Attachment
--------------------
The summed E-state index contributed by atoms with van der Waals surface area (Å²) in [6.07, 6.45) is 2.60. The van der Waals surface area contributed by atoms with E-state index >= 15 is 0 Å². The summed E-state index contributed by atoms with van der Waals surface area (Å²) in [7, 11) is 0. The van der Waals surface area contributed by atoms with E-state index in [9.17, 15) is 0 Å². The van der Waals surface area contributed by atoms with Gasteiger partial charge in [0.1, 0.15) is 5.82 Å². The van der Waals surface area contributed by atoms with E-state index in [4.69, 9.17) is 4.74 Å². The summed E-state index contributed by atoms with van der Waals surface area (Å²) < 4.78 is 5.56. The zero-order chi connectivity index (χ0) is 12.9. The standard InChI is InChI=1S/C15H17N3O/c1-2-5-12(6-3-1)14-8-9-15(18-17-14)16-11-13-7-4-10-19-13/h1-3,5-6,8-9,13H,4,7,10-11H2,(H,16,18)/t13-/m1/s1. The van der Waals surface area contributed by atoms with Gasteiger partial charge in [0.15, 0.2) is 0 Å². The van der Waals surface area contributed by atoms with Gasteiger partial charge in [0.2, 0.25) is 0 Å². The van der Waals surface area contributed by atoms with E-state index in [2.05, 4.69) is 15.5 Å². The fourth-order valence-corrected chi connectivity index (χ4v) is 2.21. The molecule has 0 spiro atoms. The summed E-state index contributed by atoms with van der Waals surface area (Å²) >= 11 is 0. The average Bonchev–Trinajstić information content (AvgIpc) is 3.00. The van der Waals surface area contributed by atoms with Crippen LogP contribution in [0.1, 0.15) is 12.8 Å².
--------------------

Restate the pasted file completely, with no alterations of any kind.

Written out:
The summed E-state index contributed by atoms with van der Waals surface area (Å²) in [6.07, 6.45) is 2.60. The van der Waals surface area contributed by atoms with E-state index >= 15 is 0 Å². The summed E-state index contributed by atoms with van der Waals surface area (Å²) in [7, 11) is 0. The van der Waals surface area contributed by atoms with E-state index in [9.17, 15) is 0 Å². The van der Waals surface area contributed by atoms with Gasteiger partial charge in [0.1, 0.15) is 5.82 Å². The van der Waals surface area contributed by atoms with E-state index in [4.69, 9.17) is 4.74 Å². The summed E-state index contributed by atoms with van der Waals surface area (Å²) < 4.78 is 5.56. The zero-order chi connectivity index (χ0) is 12.9. The standard InChI is InChI=1S/C15H17N3O/c1-2-5-12(6-3-1)14-8-9-15(18-17-14)16-11-13-7-4-10-19-13/h1-3,5-6,8-9,13H,4,7,10-11H2,(H,16,18)/t13-/m1/s1. The van der Waals surface area contributed by atoms with Gasteiger partial charge in [0.15, 0.2) is 0 Å². The van der Waals surface area contributed by atoms with Gasteiger partial charge in [0.2, 0.25) is 0 Å². The van der Waals surface area contributed by atoms with E-state index in [2.05, 4.69) is 15.5 Å². The fourth-order valence-corrected chi connectivity index (χ4v) is 2.21. The molecule has 0 spiro atoms. The summed E-state index contributed by atoms with van der Waals surface area (Å²) >= 11 is 0. The average Bonchev–Trinajstić information content (AvgIpc) is 3.00. The van der Waals surface area contributed by atoms with Crippen LogP contribution in [0.1, 0.15) is 12.8 Å².